Sunday, April 24, 2016

People Are Difficult (This should not be a surprise to anyone)

Interacting with people is not always easy.  When you are around other humans, it is hard sometimes as we all have our own opinions, experiences, desired outcomes, and emotions.  Everyone has ideas of how they want things to turn out and some people become difficult if your outlook differs from their own.

Being wrong is part of the human experience, and I have come to understand that when socially engaged I do not have to be the smartest in the room, nor do I have to connect my self-worth to my bring right.  This is a lesson that was hard learned.  But my own path has become simple since I know I might be wrong (and that it is okay).

I spent a long time being sad and was full of self doubt in my career.  My own internal dialogue caused me to worry about what others thought of me.  To mask these feelings from the outside I over compensated.  Overall this did not serve me well, but the more I have realized this is normal for many people, the less I needed to behave in this manner.  Everyone is dealing with their own "stuff", and that makes my own issues seem manageable. 

It is common to see someone caught up with issues of self and then they project their feelings onto the social tapestry.  They work to recruit people to their "side" escalate minor things into major ones. You cannot stop this from happening, and everyone knows someone who has done this.  

You have to choose.... accept them (with their flaws) or move on.  Either is a fine choice and there is no way for anyone but you to know what is best for your exact situations. 

You cannot change another person and this is what messes up so many relationships.  We think we can "fix" them and in the end we just increase the tension.  Realizing you cannot change others takes away the power they want to have.  I just shrug and say "oh well" and try to love my friends and family unconditionally.

An outlook that "every interaction is a NOT a competition" is the best medicine.  It has made me happier and allowed me to let go when a friend seems to be undermining something that matters to me.  Reminded yourself that the actions of those around you are most likely more about their own "stuff", and not yours.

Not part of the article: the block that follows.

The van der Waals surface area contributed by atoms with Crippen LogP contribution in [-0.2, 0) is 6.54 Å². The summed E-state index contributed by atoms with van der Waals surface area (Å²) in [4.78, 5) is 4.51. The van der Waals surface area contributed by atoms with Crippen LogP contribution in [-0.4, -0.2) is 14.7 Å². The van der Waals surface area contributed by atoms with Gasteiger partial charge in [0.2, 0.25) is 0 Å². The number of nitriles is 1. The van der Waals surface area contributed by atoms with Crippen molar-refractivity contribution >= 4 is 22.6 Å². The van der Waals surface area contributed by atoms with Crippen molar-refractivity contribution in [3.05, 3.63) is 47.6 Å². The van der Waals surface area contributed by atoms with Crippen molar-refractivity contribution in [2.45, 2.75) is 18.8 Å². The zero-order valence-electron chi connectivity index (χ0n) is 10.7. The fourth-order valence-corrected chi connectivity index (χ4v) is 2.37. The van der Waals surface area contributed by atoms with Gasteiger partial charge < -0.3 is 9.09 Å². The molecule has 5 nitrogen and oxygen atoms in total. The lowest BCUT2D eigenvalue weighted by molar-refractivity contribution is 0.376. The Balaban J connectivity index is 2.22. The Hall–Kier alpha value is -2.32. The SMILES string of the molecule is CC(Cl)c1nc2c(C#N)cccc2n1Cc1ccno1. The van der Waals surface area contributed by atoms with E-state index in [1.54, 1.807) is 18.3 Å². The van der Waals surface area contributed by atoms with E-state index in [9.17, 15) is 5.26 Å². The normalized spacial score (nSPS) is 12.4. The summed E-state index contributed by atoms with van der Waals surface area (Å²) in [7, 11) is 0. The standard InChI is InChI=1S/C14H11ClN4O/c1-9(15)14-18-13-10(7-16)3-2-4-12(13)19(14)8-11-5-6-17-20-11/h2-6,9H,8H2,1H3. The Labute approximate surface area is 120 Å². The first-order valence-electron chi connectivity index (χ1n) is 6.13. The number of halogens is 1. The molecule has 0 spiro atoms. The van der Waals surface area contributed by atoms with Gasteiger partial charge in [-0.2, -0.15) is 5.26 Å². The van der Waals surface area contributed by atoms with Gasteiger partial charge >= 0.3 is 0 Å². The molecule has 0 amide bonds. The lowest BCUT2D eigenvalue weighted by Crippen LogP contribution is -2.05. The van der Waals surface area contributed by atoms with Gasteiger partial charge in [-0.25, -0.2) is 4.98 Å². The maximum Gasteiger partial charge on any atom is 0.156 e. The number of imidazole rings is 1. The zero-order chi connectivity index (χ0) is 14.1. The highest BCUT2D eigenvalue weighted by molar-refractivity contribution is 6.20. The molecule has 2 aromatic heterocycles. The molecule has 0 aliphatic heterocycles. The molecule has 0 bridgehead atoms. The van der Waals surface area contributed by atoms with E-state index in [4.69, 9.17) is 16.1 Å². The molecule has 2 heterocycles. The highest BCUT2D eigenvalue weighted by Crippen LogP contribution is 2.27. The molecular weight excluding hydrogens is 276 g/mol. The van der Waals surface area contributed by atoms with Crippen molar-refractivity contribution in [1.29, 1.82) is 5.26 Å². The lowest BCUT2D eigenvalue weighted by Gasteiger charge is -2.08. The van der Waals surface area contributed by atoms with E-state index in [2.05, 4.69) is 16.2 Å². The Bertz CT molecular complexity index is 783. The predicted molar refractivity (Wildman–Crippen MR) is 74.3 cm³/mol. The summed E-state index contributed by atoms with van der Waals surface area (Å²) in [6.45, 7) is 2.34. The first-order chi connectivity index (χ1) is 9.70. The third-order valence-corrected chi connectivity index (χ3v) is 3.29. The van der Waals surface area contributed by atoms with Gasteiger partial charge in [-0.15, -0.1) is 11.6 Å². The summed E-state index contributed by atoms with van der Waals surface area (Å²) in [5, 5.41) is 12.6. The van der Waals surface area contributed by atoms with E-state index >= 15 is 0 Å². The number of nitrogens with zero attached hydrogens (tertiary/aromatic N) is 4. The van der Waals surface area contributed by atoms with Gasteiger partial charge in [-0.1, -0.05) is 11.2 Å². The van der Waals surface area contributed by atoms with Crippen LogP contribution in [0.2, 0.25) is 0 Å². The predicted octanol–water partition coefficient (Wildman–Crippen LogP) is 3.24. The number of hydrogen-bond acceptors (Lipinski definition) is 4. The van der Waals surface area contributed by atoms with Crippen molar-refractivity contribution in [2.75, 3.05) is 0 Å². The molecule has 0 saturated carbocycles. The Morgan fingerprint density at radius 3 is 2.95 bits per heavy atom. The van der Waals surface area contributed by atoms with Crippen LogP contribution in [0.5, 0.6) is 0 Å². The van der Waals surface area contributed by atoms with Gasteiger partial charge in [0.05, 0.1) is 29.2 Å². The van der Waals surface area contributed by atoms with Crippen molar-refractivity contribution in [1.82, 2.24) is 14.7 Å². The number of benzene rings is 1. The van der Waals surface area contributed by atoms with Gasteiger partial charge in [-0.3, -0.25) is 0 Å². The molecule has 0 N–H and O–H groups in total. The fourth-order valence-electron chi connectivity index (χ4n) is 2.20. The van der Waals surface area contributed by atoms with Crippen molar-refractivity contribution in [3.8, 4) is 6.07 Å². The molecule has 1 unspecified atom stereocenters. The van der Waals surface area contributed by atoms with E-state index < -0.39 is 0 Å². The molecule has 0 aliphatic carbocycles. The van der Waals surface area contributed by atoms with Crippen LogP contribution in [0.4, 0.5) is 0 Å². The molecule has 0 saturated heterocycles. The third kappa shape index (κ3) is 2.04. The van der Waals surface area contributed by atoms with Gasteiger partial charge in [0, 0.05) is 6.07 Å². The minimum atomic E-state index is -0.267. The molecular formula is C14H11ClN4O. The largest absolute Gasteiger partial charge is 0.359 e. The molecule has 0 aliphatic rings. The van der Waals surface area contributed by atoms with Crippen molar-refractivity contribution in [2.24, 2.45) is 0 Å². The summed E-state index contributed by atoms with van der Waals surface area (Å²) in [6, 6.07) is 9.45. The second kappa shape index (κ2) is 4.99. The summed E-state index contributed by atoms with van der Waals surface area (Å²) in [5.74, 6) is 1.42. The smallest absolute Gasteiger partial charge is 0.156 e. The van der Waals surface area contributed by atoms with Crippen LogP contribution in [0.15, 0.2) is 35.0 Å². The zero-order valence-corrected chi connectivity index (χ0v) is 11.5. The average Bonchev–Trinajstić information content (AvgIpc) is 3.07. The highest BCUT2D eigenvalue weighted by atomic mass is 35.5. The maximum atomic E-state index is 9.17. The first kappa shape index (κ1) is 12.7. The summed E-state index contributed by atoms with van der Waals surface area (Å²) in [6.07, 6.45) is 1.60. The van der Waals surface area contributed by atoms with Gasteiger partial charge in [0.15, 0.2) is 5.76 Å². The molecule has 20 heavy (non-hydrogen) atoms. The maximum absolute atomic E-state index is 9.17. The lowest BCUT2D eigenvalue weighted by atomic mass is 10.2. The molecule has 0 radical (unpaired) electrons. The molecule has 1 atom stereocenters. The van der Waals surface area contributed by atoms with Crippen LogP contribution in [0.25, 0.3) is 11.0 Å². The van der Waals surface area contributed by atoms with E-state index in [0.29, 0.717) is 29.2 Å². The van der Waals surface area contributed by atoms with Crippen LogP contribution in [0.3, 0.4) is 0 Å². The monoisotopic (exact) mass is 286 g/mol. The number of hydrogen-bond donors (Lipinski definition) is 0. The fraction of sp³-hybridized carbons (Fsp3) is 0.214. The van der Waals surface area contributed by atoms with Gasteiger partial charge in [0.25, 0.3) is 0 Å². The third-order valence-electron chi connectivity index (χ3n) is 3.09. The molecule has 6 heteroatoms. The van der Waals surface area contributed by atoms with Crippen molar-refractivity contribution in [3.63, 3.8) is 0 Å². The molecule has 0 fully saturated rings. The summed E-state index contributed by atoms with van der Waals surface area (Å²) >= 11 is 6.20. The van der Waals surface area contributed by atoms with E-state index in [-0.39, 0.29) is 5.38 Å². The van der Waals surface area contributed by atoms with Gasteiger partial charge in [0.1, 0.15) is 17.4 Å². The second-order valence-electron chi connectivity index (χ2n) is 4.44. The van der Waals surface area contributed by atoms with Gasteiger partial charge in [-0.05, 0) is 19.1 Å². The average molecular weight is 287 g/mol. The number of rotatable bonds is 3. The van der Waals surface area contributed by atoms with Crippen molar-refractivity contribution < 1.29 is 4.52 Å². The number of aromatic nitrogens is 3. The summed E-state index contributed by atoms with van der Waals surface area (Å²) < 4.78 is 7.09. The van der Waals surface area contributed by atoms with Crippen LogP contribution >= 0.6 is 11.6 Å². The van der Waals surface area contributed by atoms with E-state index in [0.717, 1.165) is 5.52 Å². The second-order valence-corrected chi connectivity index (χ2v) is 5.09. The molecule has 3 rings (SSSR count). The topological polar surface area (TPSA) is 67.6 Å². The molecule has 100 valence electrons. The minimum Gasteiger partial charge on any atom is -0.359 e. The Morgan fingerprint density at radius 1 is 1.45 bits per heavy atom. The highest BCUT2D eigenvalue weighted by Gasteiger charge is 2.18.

Have a great day

thom singer

Tuesday, April 19, 2016

I Want To Love My Job

A friend told his daughter that he hoped she would find a career where she was fully engaged and thrilled to be part of her industry.  He added that of all their friends, nobody loved their job as much as I did.  He told her to watch the passion I have for being a speaker and master of ceremonies, and how I want to impact those I encounter, and seek out a similar way to work when she grew up.

When I heard this I was a little embarrassed, as I was not sure the my career path is the best example of a road to happiness.  Along the way I made some bad choices and had a few bosses who were awful. I work many days and screamed out loud in my car as I commuted to the office.  I always worked hard, but too often I had my ladder against the wrong wall, or was in a situation where the money took president over my total satisfaction.

Seven years ago I began my career as a professional master of ceremonies and keynote speaker.  Working for myself has been both amazing and frustrating, but my friend is right about how much I enjoy what I do for a living.  I really love my job.

My business is still growing and I believe that I should be doing a lot of things more efficiently.  I am struggling to keep up the momentum that I have created, as competition is everywhere. Meeting planners, committees, and everyone in an association or company has an opinion about who is the right speaker and what is the appropriate topics for their events.  Too often speakers miss the mark, and thus everyone is suspect of who they hire and seek reasons to justify why or why not make a speaker selection.

But if this business was easy, there would be more people working as speakers, because it is truly and awesome way to make a living.  Last week I spoke to a group in the building and construction trade and the planner was such a nice person with a giving soul.  In our conversation after my speech she told me that when anyone she knows is having a tough time she gathers up her nieces and they bake cookies.  She tells the kids that the person getting the treats is in need of "extra love" in the cookies and makes sure her assistants knows the purpose of their baking.  The cookies are a nice gesture, but I was blown away by the message this sends to these young girls in her kitchen.  It is stories like this that reminds me of all the good in the world.

I am not sure everyone gets to encounter as many people as I do in such positive ways.  Those who plan events work hard and have a lot of stress, but in the end they are creating experiences for others, and most planners love their jobs and the meetings the curate.  Being with them, and adding to their attendees experience, means I am surrounded by good vibes.  In over seven years I only encountered one meeting organizer who had a dark soul.  She was like a robot.  We did not see the world the same way, and she did not like me at all.  That is a pretty good ratio: 300+ were wonderful and one was not.  I will take those odds all day long.  Most people I encounter are amazing.